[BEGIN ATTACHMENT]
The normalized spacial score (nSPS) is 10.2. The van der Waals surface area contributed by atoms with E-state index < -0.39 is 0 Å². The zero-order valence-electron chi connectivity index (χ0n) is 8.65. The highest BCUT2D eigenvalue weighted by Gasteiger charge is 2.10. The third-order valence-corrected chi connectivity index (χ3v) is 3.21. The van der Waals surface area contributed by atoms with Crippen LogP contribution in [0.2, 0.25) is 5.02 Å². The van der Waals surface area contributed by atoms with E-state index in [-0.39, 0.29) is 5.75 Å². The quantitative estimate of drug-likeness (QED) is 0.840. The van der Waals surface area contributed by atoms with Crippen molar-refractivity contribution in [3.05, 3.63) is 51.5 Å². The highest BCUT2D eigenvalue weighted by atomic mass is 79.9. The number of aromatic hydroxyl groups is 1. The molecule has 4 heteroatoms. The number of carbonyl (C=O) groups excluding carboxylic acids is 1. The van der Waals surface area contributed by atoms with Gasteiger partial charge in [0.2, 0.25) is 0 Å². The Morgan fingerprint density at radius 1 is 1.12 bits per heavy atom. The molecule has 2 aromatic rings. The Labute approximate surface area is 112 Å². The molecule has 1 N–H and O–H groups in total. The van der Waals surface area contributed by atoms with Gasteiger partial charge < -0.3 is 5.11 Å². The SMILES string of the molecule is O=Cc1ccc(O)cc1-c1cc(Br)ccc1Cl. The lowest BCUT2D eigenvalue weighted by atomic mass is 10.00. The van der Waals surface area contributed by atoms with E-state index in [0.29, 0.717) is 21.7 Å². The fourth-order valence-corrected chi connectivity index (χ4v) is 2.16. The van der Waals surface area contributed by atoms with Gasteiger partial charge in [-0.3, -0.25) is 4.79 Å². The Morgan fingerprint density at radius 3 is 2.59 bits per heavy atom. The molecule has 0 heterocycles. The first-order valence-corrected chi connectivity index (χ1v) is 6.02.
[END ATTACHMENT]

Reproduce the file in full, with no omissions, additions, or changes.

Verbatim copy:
The normalized spacial score (nSPS) is 10.2. The van der Waals surface area contributed by atoms with E-state index < -0.39 is 0 Å². The zero-order valence-electron chi connectivity index (χ0n) is 8.65. The highest BCUT2D eigenvalue weighted by Gasteiger charge is 2.10. The third-order valence-corrected chi connectivity index (χ3v) is 3.21. The van der Waals surface area contributed by atoms with Crippen LogP contribution in [0.2, 0.25) is 5.02 Å². The van der Waals surface area contributed by atoms with E-state index in [-0.39, 0.29) is 5.75 Å². The quantitative estimate of drug-likeness (QED) is 0.840. The van der Waals surface area contributed by atoms with Crippen molar-refractivity contribution in [3.05, 3.63) is 51.5 Å². The highest BCUT2D eigenvalue weighted by atomic mass is 79.9. The number of aromatic hydroxyl groups is 1. The molecule has 4 heteroatoms. The number of carbonyl (C=O) groups excluding carboxylic acids is 1. The van der Waals surface area contributed by atoms with Gasteiger partial charge in [0.2, 0.25) is 0 Å². The Morgan fingerprint density at radius 1 is 1.12 bits per heavy atom. The molecule has 2 aromatic rings. The Labute approximate surface area is 112 Å². The molecule has 1 N–H and O–H groups in total. The van der Waals surface area contributed by atoms with Gasteiger partial charge < -0.3 is 5.11 Å². The SMILES string of the molecule is O=Cc1ccc(O)cc1-c1cc(Br)ccc1Cl. The lowest BCUT2D eigenvalue weighted by atomic mass is 10.00. The van der Waals surface area contributed by atoms with E-state index in [0.29, 0.717) is 21.7 Å². The fourth-order valence-corrected chi connectivity index (χ4v) is 2.16. The van der Waals surface area contributed by atoms with Gasteiger partial charge in [-0.3, -0.25) is 4.79 Å². The Morgan fingerprint density at radius 3 is 2.59 bits per heavy atom. The molecule has 0 heterocycles. The first-order valence-corrected chi connectivity index (χ1v) is 6.02.